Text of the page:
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10 Places to Eat on Spain’s Tapas Trail

Snack and share these delicious treats off the beaten path in Northern Spain.

Just two hours north of Madrid, the drive across Spain’s northern plateau through the Castilla y Leon region will see you past hundreds of miles of sweeping farmland, gorgeous vineyards, medieval fortresses and crumbling castles. Encompassing the provinces of Rueda and the city of Valladolid and Segovia to the south and Ribera del Duero to the east, the region is home to more than 200 wineries and has long been on the map of oenophiles and travelers looking to get off the beaten path.

While viticulture in this area dates back to the 11th-century monks who lived here, the region has seen a rise in another important trend of late. Featuring an abundance of molecular-inspired tapas bars, palatial monasteries turned five-star hotels with Michelin-rated restaurants and intimate tasting rooms to boot, the area has been dubbed the “Tapas Capital of The World,” thanks in part to the success of the National and International Tapas Competition, which takes place in Valladolid during the first week of November every year. It’s a place that takes its food just as seriously as its wines and from tasting the legendary lechazo asado (fire roasted lamb) in the farmhouse restaurant of Michelin rated La Botica to Castilian inspired tapas bars found around Valladolid, here’s your guide for the best eats around the region.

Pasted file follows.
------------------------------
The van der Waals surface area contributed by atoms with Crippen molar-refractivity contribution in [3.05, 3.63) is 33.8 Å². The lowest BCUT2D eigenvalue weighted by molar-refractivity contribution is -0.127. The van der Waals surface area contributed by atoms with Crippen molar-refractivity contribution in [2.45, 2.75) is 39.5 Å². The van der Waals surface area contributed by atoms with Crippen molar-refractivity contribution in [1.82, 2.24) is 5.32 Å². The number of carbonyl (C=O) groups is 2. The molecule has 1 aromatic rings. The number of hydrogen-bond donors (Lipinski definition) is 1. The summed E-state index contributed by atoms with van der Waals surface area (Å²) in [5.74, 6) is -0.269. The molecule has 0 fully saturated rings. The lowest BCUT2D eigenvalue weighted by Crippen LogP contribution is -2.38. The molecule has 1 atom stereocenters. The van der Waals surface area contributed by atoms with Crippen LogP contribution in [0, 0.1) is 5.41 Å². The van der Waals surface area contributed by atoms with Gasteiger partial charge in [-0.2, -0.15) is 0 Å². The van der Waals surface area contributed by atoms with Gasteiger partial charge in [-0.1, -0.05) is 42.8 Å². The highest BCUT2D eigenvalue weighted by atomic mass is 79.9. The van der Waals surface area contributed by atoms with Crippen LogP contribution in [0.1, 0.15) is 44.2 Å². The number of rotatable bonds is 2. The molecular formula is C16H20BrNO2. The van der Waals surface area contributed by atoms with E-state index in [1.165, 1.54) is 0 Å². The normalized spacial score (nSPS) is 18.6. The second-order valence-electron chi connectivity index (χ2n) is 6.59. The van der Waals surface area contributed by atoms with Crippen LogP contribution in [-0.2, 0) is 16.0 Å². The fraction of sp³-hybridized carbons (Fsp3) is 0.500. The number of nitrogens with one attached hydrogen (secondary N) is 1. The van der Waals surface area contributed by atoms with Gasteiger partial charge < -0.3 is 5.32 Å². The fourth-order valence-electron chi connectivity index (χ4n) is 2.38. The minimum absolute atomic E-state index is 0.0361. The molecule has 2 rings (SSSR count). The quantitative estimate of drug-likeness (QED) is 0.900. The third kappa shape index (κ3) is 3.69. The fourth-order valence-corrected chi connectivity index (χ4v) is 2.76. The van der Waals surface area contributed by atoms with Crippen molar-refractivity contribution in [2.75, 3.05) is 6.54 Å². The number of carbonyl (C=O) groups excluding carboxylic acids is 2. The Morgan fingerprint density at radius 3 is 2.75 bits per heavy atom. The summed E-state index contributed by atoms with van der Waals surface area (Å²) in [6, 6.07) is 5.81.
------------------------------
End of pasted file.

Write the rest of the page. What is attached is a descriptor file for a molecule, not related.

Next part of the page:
PHOTO: Los Zagales
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Los Zagales Tapas Restaurant

Located in the downtown area of Valladolid, Los Zagales is not only one of the area’s most famous tapas restaurants, it’s also hailed as its most creative. Set in a traditional Spanish-style locale, this multi-level restaurant features award-winning dishes by chef Antonio González García that are playful and imaginative. From edible hand rolled “cigars” comprised of shredded pork and sweet tomatoes to Tigretoston, a black bread morcilla, or Spanish blood sausage cooked with red onion and pork rinds and wrapped in custom-designed packaging made to look like a brand of Spanish pastries, this restaurant is a perennial crowd pleaser from beginning to end.

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La Botica de Matapozuelos

Set in a rustic farmhouse in the outskirts of Valladolid, Michelin-rated La Botica has been serving up some of the most authentic tapas and Spanish-inspired dishes since 2002. Perhaps best known for their churro roasted lamb, a dish that’s expertly prepared by master roaster Teodoro de la Cruz over an open wood fire, as well as their focus on farm-to-table tapas and dishes, the menu here has been known to combine seasonal and local produce including wild mushrooms, white asparagus, and pine cones along with smoked sheep’s milk, pigeon, and deer. Cruz, with his son, Chef Miguel Ángel de la Cruz, are at the helm of this family-owned locale. La Botica, which translates “The Apothecary” also features a variety of dishes off the à la carte menu or one of the traditional set menus.